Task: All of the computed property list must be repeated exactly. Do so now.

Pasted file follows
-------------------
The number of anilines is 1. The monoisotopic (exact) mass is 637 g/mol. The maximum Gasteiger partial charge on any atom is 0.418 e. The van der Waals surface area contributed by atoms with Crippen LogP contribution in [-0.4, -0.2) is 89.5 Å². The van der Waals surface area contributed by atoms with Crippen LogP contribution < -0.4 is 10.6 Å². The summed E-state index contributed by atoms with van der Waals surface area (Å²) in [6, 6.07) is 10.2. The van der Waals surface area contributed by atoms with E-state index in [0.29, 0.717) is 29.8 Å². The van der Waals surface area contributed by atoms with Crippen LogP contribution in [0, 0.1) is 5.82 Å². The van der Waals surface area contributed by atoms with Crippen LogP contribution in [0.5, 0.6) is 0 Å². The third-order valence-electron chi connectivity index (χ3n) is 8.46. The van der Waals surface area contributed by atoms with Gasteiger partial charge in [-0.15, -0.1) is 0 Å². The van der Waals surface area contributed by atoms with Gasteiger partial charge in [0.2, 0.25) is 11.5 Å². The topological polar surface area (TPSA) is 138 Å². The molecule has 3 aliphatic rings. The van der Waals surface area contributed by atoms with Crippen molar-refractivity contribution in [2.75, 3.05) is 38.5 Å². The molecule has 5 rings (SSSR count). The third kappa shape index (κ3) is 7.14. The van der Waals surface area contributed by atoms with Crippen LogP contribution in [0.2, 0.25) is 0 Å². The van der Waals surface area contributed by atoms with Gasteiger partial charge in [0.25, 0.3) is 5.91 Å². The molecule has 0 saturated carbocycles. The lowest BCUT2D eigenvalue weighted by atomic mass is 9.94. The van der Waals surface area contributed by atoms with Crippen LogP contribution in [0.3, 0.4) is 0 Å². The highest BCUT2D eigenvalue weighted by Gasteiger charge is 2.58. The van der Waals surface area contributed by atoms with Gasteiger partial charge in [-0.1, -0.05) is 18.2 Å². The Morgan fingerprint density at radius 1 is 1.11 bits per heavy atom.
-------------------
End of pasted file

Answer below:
The number of anilines is 1. The monoisotopic (exact) mass is 637 g/mol. The maximum Gasteiger partial charge on any atom is 0.418 e. The van der Waals surface area contributed by atoms with Crippen LogP contribution in [-0.4, -0.2) is 89.5 Å². The van der Waals surface area contributed by atoms with Crippen LogP contribution < -0.4 is 10.6 Å². The summed E-state index contributed by atoms with van der Waals surface area (Å²) in [6, 6.07) is 10.2. The van der Waals surface area contributed by atoms with E-state index in [0.29, 0.717) is 29.8 Å². The van der Waals surface area contributed by atoms with Crippen LogP contribution in [0, 0.1) is 5.82 Å². The van der Waals surface area contributed by atoms with Crippen LogP contribution in [0.5, 0.6) is 0 Å². The third-order valence-electron chi connectivity index (χ3n) is 8.46. The van der Waals surface area contributed by atoms with Gasteiger partial charge in [-0.15, -0.1) is 0 Å². The van der Waals surface area contributed by atoms with Gasteiger partial charge in [0.2, 0.25) is 11.5 Å². The topological polar surface area (TPSA) is 138 Å². The molecule has 3 aliphatic rings. The van der Waals surface area contributed by atoms with Crippen molar-refractivity contribution in [2.75, 3.05) is 38.5 Å². The molecule has 5 rings (SSSR count). The third kappa shape index (κ3) is 7.14. The van der Waals surface area contributed by atoms with Crippen LogP contribution in [0.2, 0.25) is 0 Å². The van der Waals surface area contributed by atoms with Gasteiger partial charge in [0.25, 0.3) is 5.91 Å². The molecule has 0 saturated carbocycles. The lowest BCUT2D eigenvalue weighted by atomic mass is 9.94. The van der Waals surface area contributed by atoms with Crippen LogP contribution in [0.3, 0.4) is 0 Å². The highest BCUT2D eigenvalue weighted by Gasteiger charge is 2.58. The van der Waals surface area contributed by atoms with Gasteiger partial charge in [-0.1, -0.05) is 18.2 Å². The Morgan fingerprint density at radius 1 is 1.11 bits per heavy atom.